Pfizer CEO Albert Borla said Sunday that it is a “likely scenario” that the company’s coronavirus vaccine could be distributed to Americans before the new year if it proves to be safe and effective by federal regulators.
“I can’t say what the FDA will do, but I think it’s a possible scenario and we’re preparing for it,” Borla said in an interview on CBS’s “Face the Nation”. “We have already started manufacturing and we have already manufactured hundreds of thousands of doses, so if we have a good study readout, adjudication, and the FDA, then the advisory committee also feels comfortable, that we Will be ready. ”
Although Borla said that Pfizer’s study suggests that “there’s a good chance we’ll know if the product works by the end of October,” adding that distribution before the end of the year is ultimately up to regulators like Food and Drug And when it comes down, the administration issues the license.
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Pfizer’s vaccine candidate, which is being developed in partnership with BioNotech, is moving forward for its Phase 3 trial and is expected to reach its initial enrollment target of 30,000 participants by next week.
The pharmaceutical giant has announced plans to expand its testing to about 44,000 participants and to include a more sensitive population, such as teens as young as 16 and HIV, such as Hepatitis C, to increase the diversity of those involved in the study. People with chronic stable conditions, or hepatitis B infection.
“I think we should strive for a more diverse population as much as possible, but right now we’re not really that bad. Our population is that globally, only 60% are Caucasian, 40% almost minority,” Borla said. “Also, 44% are older people. We try to increase this, especially the emphasis on African-Americans and Latino.”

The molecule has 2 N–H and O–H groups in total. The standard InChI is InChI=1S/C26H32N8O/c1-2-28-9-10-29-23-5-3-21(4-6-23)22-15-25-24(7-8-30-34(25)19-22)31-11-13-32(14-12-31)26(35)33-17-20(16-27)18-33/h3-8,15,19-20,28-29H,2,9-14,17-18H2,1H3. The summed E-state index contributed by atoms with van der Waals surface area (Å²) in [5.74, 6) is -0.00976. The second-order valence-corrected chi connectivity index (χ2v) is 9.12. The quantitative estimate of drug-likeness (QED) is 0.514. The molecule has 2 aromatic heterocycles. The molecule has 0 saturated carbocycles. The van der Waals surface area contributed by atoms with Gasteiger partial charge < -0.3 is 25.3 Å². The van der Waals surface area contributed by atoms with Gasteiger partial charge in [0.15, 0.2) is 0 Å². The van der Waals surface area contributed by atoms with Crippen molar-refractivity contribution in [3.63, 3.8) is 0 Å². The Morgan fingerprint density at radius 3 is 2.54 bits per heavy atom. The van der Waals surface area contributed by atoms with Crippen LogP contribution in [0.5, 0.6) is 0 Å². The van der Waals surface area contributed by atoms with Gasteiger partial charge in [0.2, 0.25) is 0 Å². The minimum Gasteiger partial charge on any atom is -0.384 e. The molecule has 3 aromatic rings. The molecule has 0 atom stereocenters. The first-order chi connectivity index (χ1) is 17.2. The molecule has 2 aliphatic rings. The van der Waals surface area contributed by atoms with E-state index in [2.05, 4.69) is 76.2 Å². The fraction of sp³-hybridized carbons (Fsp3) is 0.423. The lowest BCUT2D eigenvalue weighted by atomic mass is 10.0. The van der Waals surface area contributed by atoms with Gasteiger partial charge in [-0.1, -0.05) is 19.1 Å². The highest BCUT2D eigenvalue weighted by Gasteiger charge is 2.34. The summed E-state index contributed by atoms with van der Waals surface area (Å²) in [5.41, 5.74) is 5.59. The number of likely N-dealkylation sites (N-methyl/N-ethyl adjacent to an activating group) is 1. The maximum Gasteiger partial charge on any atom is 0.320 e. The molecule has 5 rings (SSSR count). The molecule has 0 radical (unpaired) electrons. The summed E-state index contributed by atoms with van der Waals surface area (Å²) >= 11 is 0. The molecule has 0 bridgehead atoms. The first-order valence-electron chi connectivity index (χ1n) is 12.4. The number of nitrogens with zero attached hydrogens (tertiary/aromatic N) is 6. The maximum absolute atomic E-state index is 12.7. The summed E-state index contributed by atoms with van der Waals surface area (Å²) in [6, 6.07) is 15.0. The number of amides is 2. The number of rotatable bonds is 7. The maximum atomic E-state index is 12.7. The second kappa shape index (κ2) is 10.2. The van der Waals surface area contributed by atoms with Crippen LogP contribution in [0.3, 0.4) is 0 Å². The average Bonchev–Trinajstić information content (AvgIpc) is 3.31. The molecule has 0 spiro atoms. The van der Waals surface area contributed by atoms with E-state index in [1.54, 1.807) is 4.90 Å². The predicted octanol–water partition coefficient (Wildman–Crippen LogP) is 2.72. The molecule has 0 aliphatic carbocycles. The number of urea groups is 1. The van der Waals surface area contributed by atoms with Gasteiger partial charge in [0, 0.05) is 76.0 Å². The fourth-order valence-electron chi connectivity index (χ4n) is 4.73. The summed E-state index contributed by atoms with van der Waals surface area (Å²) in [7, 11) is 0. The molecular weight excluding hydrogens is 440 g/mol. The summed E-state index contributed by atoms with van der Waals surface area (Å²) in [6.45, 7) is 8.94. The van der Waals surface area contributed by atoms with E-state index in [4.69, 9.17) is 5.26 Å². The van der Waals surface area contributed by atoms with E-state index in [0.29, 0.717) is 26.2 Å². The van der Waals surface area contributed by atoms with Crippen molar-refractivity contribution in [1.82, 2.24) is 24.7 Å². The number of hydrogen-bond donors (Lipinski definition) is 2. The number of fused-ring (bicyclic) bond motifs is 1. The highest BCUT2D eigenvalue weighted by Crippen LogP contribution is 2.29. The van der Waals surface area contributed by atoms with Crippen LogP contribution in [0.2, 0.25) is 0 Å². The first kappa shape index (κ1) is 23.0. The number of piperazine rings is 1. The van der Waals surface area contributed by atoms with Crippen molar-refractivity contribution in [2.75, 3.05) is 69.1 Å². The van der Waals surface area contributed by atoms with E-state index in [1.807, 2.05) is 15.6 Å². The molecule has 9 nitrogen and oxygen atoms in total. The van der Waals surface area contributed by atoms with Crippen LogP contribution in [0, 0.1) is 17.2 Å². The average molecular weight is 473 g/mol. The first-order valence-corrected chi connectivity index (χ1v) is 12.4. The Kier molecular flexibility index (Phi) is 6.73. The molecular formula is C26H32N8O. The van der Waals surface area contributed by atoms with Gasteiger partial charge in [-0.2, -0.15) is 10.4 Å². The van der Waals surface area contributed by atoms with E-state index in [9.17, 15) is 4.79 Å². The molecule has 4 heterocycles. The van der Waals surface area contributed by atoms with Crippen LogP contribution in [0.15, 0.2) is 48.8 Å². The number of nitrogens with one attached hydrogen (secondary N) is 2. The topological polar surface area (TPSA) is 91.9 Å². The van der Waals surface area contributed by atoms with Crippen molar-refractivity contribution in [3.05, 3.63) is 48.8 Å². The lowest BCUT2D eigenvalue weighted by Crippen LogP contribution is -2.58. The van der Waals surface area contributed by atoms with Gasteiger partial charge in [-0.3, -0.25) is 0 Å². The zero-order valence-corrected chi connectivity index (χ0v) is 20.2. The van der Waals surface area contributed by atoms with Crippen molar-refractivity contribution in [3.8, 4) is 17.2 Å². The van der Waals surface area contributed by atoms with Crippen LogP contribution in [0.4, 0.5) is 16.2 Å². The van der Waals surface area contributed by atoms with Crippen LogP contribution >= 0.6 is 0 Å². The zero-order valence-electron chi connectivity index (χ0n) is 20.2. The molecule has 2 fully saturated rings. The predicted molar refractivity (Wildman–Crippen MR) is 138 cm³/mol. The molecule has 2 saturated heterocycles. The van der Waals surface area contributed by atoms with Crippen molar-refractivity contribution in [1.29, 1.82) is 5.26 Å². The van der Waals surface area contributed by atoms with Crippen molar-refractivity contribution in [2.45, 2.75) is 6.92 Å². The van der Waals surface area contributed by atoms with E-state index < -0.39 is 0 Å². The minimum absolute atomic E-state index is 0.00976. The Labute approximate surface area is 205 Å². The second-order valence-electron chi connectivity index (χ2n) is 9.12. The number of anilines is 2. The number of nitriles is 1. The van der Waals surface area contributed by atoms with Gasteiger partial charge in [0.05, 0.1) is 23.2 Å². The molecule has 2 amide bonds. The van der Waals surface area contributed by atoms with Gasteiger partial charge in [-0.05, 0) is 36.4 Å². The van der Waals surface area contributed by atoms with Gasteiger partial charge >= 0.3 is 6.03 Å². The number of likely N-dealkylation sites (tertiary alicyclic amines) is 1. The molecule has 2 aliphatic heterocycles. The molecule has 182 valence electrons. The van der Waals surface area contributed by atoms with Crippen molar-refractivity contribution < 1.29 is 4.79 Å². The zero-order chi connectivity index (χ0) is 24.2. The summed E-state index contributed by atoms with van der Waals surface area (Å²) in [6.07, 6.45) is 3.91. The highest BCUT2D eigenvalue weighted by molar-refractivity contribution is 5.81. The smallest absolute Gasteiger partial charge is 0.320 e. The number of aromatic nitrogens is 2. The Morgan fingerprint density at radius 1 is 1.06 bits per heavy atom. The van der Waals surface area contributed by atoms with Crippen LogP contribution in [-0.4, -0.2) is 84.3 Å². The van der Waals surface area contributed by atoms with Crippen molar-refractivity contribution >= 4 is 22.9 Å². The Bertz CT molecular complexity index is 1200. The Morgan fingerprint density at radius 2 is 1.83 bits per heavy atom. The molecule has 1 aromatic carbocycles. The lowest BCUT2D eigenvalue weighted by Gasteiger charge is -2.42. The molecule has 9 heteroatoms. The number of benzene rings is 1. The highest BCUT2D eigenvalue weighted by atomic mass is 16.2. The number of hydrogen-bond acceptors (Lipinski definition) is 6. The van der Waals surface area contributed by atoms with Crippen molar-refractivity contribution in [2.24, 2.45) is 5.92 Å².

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Since the onset of the coronavirus pandemic, the White House has funded nearly $ 10 billion as part of its Operation Warp Speed initiative to accelerate the development of the COVID-19 vaccine, with at least six pharmaceutical companies a taxpayer Taking financially funded investments. However, Borla stated that he “turned down taxpayer money for the development of the vaccine in an effort to free our scientists from our bureaucracy.”
“When you get money from someone, it always comes with a wire,” the chief executive of Pfizer said. “They want to see how you’re progressing, what kind of moves you’re making, they want the report.” I don’t want any of that. Originally, I gave them an open checkbook, so that they could only worry about scientific challenges, nothing else. And at the same time, I wanted to keep Pfizer out of politics. ”
Although Borla acknowledged the possibility that Pfizer’s vaccine candidate might fail, he argued that he did not believe it would “break the company” despite investing at least $ 1.5 billion in the effort.
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The federal government announced in July that it had reached a $ 1.95 billion agreement with Pfizer and BioNotech for at least 100 million doses following FDA approval. Under the agreement, an additional 500 million doses could be acquired, and US citizens would receive the vaccine for free.
According to the latest update from Johns Hopkins University, there are more than 6.4 million confirmed coronovirus cases in the United States, with more than 193,000 deaths.